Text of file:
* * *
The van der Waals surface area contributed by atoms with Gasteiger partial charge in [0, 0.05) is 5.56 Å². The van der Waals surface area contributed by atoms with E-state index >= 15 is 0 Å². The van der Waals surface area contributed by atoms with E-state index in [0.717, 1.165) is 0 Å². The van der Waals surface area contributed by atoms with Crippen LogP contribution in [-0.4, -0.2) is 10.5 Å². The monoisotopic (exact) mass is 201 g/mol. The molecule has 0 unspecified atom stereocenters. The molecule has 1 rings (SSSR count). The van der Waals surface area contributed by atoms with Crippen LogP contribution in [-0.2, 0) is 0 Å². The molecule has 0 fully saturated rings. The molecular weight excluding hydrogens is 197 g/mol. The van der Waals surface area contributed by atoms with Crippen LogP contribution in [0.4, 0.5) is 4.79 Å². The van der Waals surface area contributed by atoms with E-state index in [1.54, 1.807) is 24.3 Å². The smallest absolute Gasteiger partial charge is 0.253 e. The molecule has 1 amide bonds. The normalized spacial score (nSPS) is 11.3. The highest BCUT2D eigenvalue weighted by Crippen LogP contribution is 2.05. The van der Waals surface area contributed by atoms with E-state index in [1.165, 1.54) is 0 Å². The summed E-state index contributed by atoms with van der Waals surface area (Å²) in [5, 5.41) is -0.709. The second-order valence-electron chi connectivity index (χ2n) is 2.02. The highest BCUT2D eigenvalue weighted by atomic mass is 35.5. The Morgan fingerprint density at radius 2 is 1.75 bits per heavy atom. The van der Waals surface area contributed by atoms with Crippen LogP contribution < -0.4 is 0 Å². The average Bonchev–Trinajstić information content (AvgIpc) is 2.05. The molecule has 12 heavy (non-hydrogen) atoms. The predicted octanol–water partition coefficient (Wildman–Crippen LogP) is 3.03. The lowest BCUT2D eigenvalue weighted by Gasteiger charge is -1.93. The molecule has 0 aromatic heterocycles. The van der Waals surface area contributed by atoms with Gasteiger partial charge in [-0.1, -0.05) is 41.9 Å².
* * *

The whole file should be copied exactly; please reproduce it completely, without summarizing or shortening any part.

The van der Waals surface area contributed by atoms with Gasteiger partial charge in [0, 0.05) is 5.56 Å². The van der Waals surface area contributed by atoms with E-state index >= 15 is 0 Å². The van der Waals surface area contributed by atoms with E-state index in [0.717, 1.165) is 0 Å². The van der Waals surface area contributed by atoms with Crippen LogP contribution in [-0.4, -0.2) is 10.5 Å². The monoisotopic (exact) mass is 201 g/mol. The molecule has 0 unspecified atom stereocenters. The molecule has 1 rings (SSSR count). The van der Waals surface area contributed by atoms with Crippen LogP contribution in [-0.2, 0) is 0 Å². The molecule has 0 fully saturated rings. The molecular weight excluding hydrogens is 197 g/mol. The van der Waals surface area contributed by atoms with Crippen LogP contribution in [0.4, 0.5) is 4.79 Å². The van der Waals surface area contributed by atoms with E-state index in [1.54, 1.807) is 24.3 Å². The smallest absolute Gasteiger partial charge is 0.253 e. The molecule has 1 amide bonds. The normalized spacial score (nSPS) is 11.3. The highest BCUT2D eigenvalue weighted by Crippen LogP contribution is 2.05. The van der Waals surface area contributed by atoms with E-state index in [1.165, 1.54) is 0 Å². The summed E-state index contributed by atoms with van der Waals surface area (Å²) in [5, 5.41) is -0.709. The second-order valence-electron chi connectivity index (χ2n) is 2.02. The highest BCUT2D eigenvalue weighted by atomic mass is 35.5. The Morgan fingerprint density at radius 2 is 1.75 bits per heavy atom. The van der Waals surface area contributed by atoms with Crippen LogP contribution < -0.4 is 0 Å². The average Bonchev–Trinajstić information content (AvgIpc) is 2.05. The molecule has 12 heavy (non-hydrogen) atoms. The predicted octanol–water partition coefficient (Wildman–Crippen LogP) is 3.03. The lowest BCUT2D eigenvalue weighted by Gasteiger charge is -1.93. The molecule has 0 aromatic heterocycles. The van der Waals surface area contributed by atoms with Gasteiger partial charge in [-0.1, -0.05) is 41.9 Å².